Share this post


Link to post
Share on other sites
mandatory to voluntary, effective on Friday, Feb. 17th. THE AREA IS STILL CLOSED, AND IT IS MORE IMPORTANT THAN EVER TO CLIMB ELSEWHERE UNTIL FURTHER NOTICE!! This is a great gesture of good faith by the BLM, and one that we suggested in the meeting on Monday.

 

I guess I'm confused by this too. Is it closed, or open? One can climb there, but should voluntarily choose not to climb there? Strange wording...

Share this post


Link to post
Share on other sites

I'm confused:

 

why is it a "great gesture of good faith by the BLM" to make the closure voluntary instead of mandatory?

 

 

Share this post


Link to post
Share on other sites

Basically, the BLM imposed the mandatory closure without completing their environmental assessment, so local climbers and media called them out for not going through proper channels, and everyone had to take a step back. Now it's time for us to show that we can actually cooperate with land managers and not climb while they attempt to finish the EA, hoping that it will reflect well on their final decision regarding climbing access at the crag.

 

Have you ever attempted to work with land managers before to maintain access to climbing areas? There is a lot of politics involved, and we have found from experience that playing nice is the best policy. I posted this information so that trad climbers who use this website will be aware of the closure, and hopefully climb at Smith Rock when they come to visit Central Oregon, until the situation is resolved. Thanks for your cooperation! You can follow the drama at the "Friends of Trout Creek" facebook page.

 

Cheers

Tom Sorenson, Secretary-Treasurer COR

Share this post


Link to post
Share on other sites

Thanks for the explanation, Tom. Hopefully these people will find out that climbers can find a way to climb respecting the birdies' nest. You can cite the same situation in Snow Creek Wall and the (I think) "raptors?" nests. They close every year part of the wall where the nests are, and everyone is happy and respectful. Keep the good effort, and thanks for that...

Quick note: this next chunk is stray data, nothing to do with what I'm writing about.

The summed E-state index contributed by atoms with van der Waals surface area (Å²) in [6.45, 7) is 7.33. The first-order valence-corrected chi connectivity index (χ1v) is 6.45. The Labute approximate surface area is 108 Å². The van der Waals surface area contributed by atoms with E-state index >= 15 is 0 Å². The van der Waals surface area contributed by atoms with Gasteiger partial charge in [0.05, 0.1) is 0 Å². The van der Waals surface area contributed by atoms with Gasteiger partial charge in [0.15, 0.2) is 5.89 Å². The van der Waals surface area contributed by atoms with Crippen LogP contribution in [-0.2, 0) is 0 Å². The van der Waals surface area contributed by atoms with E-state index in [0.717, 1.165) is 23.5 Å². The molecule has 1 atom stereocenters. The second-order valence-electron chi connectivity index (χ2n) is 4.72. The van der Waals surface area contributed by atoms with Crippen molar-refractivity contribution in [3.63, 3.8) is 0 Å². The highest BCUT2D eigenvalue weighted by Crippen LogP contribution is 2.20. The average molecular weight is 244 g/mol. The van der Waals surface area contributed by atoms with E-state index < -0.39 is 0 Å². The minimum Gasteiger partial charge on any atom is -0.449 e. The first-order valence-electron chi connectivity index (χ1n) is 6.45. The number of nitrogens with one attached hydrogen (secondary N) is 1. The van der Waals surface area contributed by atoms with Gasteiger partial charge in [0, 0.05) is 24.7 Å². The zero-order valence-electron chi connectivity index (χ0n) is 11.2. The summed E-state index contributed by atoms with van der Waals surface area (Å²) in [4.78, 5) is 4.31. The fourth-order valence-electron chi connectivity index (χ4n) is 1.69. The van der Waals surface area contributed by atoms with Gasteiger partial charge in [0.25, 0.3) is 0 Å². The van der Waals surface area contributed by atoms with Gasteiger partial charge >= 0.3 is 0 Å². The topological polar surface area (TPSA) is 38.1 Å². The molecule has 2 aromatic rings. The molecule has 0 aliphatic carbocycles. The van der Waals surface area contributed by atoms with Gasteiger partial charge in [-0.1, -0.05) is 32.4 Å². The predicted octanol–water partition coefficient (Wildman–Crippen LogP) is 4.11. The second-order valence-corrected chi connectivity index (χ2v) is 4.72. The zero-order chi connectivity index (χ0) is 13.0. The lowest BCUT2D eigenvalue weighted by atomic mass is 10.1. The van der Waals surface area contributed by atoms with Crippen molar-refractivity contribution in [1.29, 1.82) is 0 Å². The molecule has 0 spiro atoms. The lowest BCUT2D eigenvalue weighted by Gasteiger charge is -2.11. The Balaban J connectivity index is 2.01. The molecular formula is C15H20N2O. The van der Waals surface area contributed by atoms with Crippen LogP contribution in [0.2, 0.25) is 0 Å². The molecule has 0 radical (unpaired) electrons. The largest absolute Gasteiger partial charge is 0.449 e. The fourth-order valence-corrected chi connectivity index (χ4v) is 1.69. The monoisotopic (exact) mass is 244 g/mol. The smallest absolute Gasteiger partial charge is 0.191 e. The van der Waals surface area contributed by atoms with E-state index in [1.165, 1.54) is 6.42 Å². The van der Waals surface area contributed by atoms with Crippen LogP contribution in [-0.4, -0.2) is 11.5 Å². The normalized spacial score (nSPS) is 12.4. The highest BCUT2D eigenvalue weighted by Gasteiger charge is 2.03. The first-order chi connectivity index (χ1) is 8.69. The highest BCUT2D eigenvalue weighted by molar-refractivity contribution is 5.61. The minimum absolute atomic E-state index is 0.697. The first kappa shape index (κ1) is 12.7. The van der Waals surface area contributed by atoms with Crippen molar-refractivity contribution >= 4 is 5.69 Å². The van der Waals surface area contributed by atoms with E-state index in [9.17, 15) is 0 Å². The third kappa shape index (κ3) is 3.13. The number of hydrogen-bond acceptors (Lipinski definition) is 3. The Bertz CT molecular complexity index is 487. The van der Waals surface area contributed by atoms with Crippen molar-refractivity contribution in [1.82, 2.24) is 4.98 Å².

GA

Share this post


Link to post
Share on other sites

Thank you for not climbing at Trout Creek...see the FB page for more info

From the "friends of trout creek" facebook page:‎

 

-A pair of golden eagles have occupied the nest on the Main Wall and are currently incubating one or more eggs! This highlights the importance of the efforts we have undertaken thus far, and lends credence to the possibility of this seasonal closure becoming perennial once the E.A. is finished (tentatively scheduled for the end of April).

 

-The climbing community is committed to working with the BLM to protect this territory during golden eagle nesting season. This means continuing to honor the voluntary closure and contributing constructive ideas to help craft the best long term management plan for both eagles and climbers.

 

-We hope to use the successful Smith Rock golden eagle management plan as a model to create appropriate seasonal buffer zones around each nest that will be independently monitored and managed, potentially allowing for some of the territory (away from the occupied nest and outside of the buffer zone) to open for climbing in May once the eagles have chosen a nest.

 

-Strong emphasis must be placed on the value of this unique and near-perfect crack climbing destination to climbers, local businesses, and tourism/recreation.

 

-Responses to the scoping letter are due by March 30th, and we encourage your constructive input. Once the E.A. is finished, it will be released and another 30-day comment period will follow.

 

Share this post


Link to post